Others, like Al Qaeda in Mesopotamia, the organization founded by Abu Musab al-Zarqawi, saw that there was no future for their vision of establishing a Taliban-like state should these negotiations with the Americans get underway, which would only serve to strengthen the hand of the rival insurgent factions that counsel this course.

This sense that they were running out of time compelled Al Qaeda to take a bold initiative of declaring the establishment of the Islamic State of Iraq four months back, appointing the hitherto unknown Abu Omar al-Baghdadi as its head. This was no propaganda stunt for Al Qaeda. This was the real thing: the nucleus state for the caliphate, with al-Baghdadi as the candidate caliph.

After dissecting the methodology chosen for starting this caliphate, Kazimi continues with his analysis of the insurgency in Anbar:

When the insurgency started in mid-2003, it was largely led, funded, and mobilized by the Baathists. But over time, and through Zarqawi’s pioneering work, the jihadists began to take over, and the role of the Baathists, per se, diminished. Zarqawi converted Baathists and Saddam-loyalists into jihadists by fanning the flames of sectarianism. He had to gradually wean them off the secular, and ostensibly nonsectarian, ideology of Baathism to his way of thinking, and to do that, he needed a dark force that could appeal to the Baathist rank and file: hardcore anti-Shiism …

Initially, Zarqawi’s strategy worked very well, and it almost brought Iraq to the verge of an all-out civil war that would have pushed the Sunnis to submit to Al Qaeda as their only protectors. But something else happened that rendered his approach as yet another strategic mistake: The Sunnis realized that Al Qaeda wasn’t strong enough to beat back a full Shiite assault — the group couldn’t even protect Sunni communities from Shiite death squads — and that Al Qaeda’s vision for reestablishing the caliphate would mean decades of unending warfare. Most Sunnis thus fell in with the crowd that counseled finding a negotiated settlement with the Americans and the Iraqi government — this time, at whatever cost. After four years of this insurgency, the Sunnis have grown weary and tired, and they want to move on.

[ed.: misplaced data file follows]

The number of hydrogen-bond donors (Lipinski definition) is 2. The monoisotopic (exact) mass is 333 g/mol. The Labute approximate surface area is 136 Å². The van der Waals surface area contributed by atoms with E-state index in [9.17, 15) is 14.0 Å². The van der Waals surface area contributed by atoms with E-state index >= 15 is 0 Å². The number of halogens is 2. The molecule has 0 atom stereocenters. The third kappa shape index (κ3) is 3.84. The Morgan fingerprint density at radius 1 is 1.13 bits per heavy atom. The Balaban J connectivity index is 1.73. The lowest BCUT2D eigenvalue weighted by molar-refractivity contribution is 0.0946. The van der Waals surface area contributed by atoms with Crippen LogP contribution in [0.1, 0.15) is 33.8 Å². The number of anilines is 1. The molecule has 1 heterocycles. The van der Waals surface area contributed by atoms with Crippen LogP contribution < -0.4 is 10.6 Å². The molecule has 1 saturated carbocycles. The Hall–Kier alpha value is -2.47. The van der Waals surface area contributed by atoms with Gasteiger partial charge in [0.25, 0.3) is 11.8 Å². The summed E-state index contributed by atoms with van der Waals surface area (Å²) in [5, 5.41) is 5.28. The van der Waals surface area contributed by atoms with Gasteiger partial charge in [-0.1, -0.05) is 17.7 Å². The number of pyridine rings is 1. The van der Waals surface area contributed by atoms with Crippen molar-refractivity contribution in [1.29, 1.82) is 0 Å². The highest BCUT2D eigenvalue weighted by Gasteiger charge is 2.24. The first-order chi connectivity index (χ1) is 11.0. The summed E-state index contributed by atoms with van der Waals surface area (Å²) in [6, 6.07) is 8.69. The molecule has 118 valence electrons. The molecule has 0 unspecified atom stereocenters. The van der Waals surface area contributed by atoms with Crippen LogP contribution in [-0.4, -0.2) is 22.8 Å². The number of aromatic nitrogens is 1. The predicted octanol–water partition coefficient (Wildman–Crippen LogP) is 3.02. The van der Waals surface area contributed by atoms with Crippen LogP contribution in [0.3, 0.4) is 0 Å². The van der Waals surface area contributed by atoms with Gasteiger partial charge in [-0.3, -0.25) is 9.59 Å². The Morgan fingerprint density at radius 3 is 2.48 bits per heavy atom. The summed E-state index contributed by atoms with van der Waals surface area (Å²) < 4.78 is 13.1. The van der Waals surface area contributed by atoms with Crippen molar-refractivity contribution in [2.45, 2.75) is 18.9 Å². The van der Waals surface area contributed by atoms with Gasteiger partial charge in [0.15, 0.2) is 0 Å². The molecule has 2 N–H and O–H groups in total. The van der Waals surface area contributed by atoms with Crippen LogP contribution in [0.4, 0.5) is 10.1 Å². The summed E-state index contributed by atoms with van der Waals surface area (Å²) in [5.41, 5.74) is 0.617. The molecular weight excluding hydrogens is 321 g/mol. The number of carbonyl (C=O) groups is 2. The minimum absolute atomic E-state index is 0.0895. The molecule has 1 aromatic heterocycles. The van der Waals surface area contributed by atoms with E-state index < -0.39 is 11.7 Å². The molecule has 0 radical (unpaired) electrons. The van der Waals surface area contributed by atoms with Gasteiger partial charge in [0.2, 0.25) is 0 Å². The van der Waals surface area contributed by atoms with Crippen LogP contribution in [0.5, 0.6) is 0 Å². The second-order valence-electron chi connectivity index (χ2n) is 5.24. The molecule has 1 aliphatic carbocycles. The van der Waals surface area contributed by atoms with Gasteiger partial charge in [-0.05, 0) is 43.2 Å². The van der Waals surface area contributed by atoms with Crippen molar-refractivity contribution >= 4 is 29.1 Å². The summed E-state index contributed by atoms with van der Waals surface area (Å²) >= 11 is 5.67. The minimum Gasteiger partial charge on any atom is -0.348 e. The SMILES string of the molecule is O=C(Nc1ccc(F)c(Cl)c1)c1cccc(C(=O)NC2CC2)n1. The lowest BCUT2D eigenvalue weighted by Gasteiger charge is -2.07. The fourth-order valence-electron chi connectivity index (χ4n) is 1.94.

But that is something that Al Qaeda would not brook, and it set out to force the other jihadist groups to pledge allegiance to the Islamic State of Iraq and to al-Baghdadi himself, or else. Almost everyone balked at this threat, and sharp words were exchanged among them on the streets of the Sunni triangle and on jihadist Internet discussion forums, and then a bloodbath ensued. Things have deteriorated to the point where these other jihadist groups have begun informing on the whereabouts of Al Qaeda’s leaders and local headquarters to the Iraqi government, so that American and Iraqi forces could raid these locations and arrest those who only recently were fellow insurgents of the guys now snitching.

Further coverage on this and related issues can be found at IraqSlogger.  At TCJ, due to contacts in the intelligence community, we have known for months that a war was underway between the various insurgent factions in Iraq, and more particularly, in Anbar.  There is no doubt that there is internecine warfare occurring between the disaffected Sunnis, Anbar tribes, AQI, AAS, and various other factions, some striving for superiority, others (like some of the Anbar tribes) striving for survival.